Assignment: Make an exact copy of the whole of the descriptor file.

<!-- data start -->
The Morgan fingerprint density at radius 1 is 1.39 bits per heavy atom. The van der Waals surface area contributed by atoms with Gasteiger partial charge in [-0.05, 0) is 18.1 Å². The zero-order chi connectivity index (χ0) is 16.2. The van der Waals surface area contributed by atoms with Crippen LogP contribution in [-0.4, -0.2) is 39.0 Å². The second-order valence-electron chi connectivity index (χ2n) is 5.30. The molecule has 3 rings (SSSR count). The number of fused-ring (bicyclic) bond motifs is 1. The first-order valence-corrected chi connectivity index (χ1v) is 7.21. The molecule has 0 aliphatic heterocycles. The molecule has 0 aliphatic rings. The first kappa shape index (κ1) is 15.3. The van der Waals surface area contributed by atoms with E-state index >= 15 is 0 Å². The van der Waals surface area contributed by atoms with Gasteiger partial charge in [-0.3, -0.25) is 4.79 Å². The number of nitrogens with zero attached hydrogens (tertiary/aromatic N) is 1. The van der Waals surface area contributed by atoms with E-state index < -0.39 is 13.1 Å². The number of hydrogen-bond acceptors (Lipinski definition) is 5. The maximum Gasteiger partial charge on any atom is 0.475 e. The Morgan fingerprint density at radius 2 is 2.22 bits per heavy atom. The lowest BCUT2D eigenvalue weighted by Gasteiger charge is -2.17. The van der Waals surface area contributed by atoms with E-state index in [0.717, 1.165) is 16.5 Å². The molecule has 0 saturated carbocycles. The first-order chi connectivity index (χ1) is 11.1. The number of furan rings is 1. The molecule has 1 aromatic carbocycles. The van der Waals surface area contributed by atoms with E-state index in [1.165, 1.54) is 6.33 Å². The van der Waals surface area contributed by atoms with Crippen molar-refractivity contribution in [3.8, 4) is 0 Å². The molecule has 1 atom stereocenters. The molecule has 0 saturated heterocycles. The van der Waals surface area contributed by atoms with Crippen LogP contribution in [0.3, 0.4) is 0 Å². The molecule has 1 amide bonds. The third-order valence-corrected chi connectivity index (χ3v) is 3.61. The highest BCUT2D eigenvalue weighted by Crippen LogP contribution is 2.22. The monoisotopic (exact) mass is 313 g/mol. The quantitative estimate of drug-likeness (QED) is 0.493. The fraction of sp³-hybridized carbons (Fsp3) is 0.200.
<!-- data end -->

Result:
The Morgan fingerprint density at radius 1 is 1.39 bits per heavy atom. The van der Waals surface area contributed by atoms with Gasteiger partial charge in [-0.05, 0) is 18.1 Å². The zero-order chi connectivity index (χ0) is 16.2. The van der Waals surface area contributed by atoms with Crippen LogP contribution in [-0.4, -0.2) is 39.0 Å². The second-order valence-electron chi connectivity index (χ2n) is 5.30. The molecule has 3 rings (SSSR count). The number of fused-ring (bicyclic) bond motifs is 1. The first-order valence-corrected chi connectivity index (χ1v) is 7.21. The molecule has 0 aliphatic heterocycles. The molecule has 0 aliphatic rings. The first kappa shape index (κ1) is 15.3. The van der Waals surface area contributed by atoms with E-state index >= 15 is 0 Å². The van der Waals surface area contributed by atoms with Gasteiger partial charge in [-0.3, -0.25) is 4.79 Å². The number of nitrogens with zero attached hydrogens (tertiary/aromatic N) is 1. The van der Waals surface area contributed by atoms with E-state index < -0.39 is 13.1 Å². The number of hydrogen-bond acceptors (Lipinski definition) is 5. The maximum Gasteiger partial charge on any atom is 0.475 e. The Morgan fingerprint density at radius 2 is 2.22 bits per heavy atom. The lowest BCUT2D eigenvalue weighted by Gasteiger charge is -2.17. The van der Waals surface area contributed by atoms with E-state index in [0.717, 1.165) is 16.5 Å². The molecule has 0 saturated carbocycles. The first-order chi connectivity index (χ1) is 11.1. The number of furan rings is 1. The molecule has 1 aromatic carbocycles. The van der Waals surface area contributed by atoms with E-state index in [1.165, 1.54) is 6.33 Å². The van der Waals surface area contributed by atoms with Crippen molar-refractivity contribution in [3.8, 4) is 0 Å². The molecule has 1 atom stereocenters. The molecule has 0 saturated heterocycles. The van der Waals surface area contributed by atoms with Crippen LogP contribution in [0.3, 0.4) is 0 Å². The molecule has 1 amide bonds. The third-order valence-corrected chi connectivity index (χ3v) is 3.61. The highest BCUT2D eigenvalue weighted by Crippen LogP contribution is 2.22. The monoisotopic (exact) mass is 313 g/mol. The quantitative estimate of drug-likeness (QED) is 0.493. The fraction of sp³-hybridized carbons (Fsp3) is 0.200.